In April 2005 31-year-old Kamel Bourgass was jailed for 17 years after being convicted of conspiracy to commit a public nuisance "by the use of poisons and explosives to cause disruption, fear or injury". He was also jailed for life following a conviction for murdering the Special Branch policeman who went to arrest him. All others accused in connection with the Wood Green flat were acquitted on all counts.

Ricin in Washington, D.C.

Ricin was detected in the mail at the White House in Washington, D.C. in November of 2003. The letter containing it was intercepted at a mail handling facility off the grounds of the White House, and it never reached its intended destination. The letter contained a fine powdery substance that later tested positive for ricin. Investigators said it was low potency and was not considered a health risk. This information was not made public until February 3, 2004, when preliminary tests showed the presence of ricin in an office mailroom of U.S. Senate Majority Leader Bill Frist's office. There were no signs that anyone who was near the contaminated area developed any medical problems. Several Senate office buildings were closed as a precaution.

Ricin in popular culture

Ricin was the poison used in the Agatha Christie Tommy and Tuppence whodunnit The House of Lurking Death in a 1929 collection of short stories called Partners in Crime.

Ricin was used as the poison of choice of the murderer in the 1962 comedy film Kill or Cure.

Ricin was mentioned in the "call me the prankster" comic at toothpaste for dinner

The Penn and Teller book How To Play With Your Food (ISBN 0679743111) includes a "gimmicks envelope" of small objects related to the tricks inside the book. One of these is a sticker reading "With all-natural ricin!". The book explains that ricin is a poison.


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The book explains that ricin is a poison. [4] IMDB link. One of these is a sticker reading "With all-natural ricin!". The film is directed by Pepe Danquart who won an Academy Award for Live Action Short Film in 1993 for Black Rider (Schwarzfahrer). The Penn and Teller book How To Play With Your Food (ISBN 0679743111) includes a "gimmicks envelope" of small objects related to the tricks inside the book. It is a record of the 90th Tour de France in 2003, the centenary year, from the perspective of Team Telekom. Ricin was mentioned in the "call me the prankster" comic at toothpaste for dinner. In 2005 a film titled Hell on Wheels was released.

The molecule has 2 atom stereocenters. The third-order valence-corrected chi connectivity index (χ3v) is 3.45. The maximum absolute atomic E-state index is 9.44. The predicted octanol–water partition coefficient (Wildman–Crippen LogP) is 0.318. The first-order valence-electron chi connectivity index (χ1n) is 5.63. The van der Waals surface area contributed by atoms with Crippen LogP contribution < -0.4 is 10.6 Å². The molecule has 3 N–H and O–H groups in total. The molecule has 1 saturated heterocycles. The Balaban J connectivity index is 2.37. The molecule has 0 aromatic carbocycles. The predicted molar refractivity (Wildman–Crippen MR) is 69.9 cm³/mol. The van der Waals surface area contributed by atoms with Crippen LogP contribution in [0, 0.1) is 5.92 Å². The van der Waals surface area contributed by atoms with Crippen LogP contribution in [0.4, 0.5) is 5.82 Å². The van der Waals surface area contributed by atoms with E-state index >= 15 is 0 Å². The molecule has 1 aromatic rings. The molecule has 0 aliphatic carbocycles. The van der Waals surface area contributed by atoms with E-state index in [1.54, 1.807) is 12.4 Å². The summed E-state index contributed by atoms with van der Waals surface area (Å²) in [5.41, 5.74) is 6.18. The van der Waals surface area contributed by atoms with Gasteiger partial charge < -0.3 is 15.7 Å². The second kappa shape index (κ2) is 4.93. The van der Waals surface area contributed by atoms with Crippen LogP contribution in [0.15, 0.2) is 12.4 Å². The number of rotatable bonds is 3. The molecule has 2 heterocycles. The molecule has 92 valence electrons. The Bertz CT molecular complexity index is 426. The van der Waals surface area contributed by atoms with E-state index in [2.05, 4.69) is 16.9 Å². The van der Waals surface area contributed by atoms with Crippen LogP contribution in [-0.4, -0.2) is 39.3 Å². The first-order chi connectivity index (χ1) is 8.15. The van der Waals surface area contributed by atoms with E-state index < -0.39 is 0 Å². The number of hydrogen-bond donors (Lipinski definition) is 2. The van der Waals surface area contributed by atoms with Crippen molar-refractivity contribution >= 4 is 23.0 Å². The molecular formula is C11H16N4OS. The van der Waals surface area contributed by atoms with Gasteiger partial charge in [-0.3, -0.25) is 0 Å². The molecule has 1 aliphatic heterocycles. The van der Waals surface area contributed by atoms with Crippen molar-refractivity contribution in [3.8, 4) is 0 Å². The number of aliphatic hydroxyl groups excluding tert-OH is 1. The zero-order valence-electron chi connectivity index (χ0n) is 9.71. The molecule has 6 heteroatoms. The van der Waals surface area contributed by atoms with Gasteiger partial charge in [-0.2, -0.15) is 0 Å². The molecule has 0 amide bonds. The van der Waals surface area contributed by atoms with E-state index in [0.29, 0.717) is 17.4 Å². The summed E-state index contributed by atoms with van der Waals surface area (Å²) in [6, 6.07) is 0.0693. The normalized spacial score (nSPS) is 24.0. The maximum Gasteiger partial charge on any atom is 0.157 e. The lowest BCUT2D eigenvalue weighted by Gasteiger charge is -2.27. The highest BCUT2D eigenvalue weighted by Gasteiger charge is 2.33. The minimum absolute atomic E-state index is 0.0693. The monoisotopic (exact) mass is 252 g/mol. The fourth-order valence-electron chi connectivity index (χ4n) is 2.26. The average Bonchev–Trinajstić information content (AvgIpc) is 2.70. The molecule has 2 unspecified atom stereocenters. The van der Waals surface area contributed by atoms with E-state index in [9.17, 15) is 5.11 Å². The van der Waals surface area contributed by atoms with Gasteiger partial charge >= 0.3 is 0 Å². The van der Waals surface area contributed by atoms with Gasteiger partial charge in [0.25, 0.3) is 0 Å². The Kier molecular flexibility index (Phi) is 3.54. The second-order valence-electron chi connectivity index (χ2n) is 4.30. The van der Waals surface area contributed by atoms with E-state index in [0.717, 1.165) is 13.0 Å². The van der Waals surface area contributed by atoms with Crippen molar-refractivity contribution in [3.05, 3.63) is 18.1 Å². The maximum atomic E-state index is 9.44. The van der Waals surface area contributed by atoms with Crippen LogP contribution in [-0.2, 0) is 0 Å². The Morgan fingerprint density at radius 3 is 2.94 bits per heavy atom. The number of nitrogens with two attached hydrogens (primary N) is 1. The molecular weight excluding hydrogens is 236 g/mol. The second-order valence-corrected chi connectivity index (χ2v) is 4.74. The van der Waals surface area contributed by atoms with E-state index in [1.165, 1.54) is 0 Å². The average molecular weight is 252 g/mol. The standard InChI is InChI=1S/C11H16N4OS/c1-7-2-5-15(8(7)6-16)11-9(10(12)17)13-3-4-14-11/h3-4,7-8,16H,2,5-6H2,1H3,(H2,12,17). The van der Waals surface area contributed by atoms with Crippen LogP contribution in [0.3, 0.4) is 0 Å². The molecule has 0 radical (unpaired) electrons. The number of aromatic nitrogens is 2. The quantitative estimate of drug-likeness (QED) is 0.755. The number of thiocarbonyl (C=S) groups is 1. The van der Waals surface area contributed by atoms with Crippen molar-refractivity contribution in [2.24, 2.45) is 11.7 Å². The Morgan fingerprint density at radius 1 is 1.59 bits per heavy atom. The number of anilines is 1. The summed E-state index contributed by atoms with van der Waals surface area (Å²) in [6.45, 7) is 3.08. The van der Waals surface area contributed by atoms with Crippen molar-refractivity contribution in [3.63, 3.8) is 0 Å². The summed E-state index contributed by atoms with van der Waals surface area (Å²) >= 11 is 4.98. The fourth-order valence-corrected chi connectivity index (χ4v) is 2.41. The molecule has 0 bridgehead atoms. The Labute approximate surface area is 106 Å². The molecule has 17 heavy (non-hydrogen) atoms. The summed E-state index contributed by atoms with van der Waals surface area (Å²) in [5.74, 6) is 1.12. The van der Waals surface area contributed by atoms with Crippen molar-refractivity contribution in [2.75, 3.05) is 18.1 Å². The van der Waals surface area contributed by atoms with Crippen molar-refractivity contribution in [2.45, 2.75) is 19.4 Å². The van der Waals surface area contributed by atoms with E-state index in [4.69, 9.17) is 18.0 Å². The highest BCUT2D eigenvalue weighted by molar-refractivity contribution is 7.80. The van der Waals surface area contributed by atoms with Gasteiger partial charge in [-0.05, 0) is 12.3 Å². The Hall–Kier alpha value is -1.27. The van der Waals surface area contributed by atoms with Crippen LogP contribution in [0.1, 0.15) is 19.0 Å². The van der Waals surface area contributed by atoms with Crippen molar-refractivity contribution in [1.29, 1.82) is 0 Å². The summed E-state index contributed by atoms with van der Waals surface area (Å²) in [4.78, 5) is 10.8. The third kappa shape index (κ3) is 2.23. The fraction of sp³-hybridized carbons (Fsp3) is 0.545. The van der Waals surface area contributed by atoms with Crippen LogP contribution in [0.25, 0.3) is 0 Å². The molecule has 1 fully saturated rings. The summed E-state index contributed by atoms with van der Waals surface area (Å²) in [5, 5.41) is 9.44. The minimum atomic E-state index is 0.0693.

Ricin was used as the poison of choice of the murderer in the 1962 comedy film Kill or Cure. [3]. Ricin was the poison used in the Agatha Christie Tommy and Tuppence whodunnit The House of Lurking Death in a 1929 collection of short stories called Partners in Crime. Noted personalities such as Daniel Baal and Lance Armstrong have denounced probable doping. Several Senate office buildings were closed as a precaution. They attribute those speed increases to better performance-enhancing drugs, possibly not detected by current anti-doping investigations. There were no signs that anyone who was near the contaminated area developed any medical problems. Many commentators have remarked that the average speed at which the Tour is run has continued to rise, whereas improvements in training methods, bicycles etc., on a fairly mature sport, should only yield marginal improvements.

Senate Majority Leader Bill Frist's office. Although they intend to test the samples once the new test is ready, it is not clear what actions will be taken if the tests come back positive. This information was not made public until February 3, 2004, when preliminary tests showed the presence of ricin in an office mailroom of U.S. However the samples were not tested for EPO, as the test was not ready for use and would not be until after the race completed. Investigators said it was low potency and was not considered a health risk. In 2004, the UCI introduced a somewhat more rigorous testing program, taking urine samples a few times during the race. The letter contained a fine powdery substance that later tested positive for ricin. Furthermore, it is claimed that EPO is already passé and that other potent blood replacement products that do not increase the hematocrit rates are already in use in the cycling world.

The letter containing it was intercepted at a mail handling facility off the grounds of the White House, and it never reached its intended destination. This fear is surfacing in other sports, as Major League Baseball and track and field have been dogged by steroid controversies as well in recent years. in November of 2003. The UCI appears to be too afraid to lose popular Tour riders, and would rather operate under continued controversy than lower participation. Ricin was detected in the mail at the White House in Washington, D.C. The UCI has done little to address these problems, taking a sort of "don't ask, don't tell" attitude, and running only a small and semi-voluntary drug testing program that is considered trivial to beat. All others accused in connection with the Wood Green flat were acquitted on all counts. Some claim that EPO use is almost universal.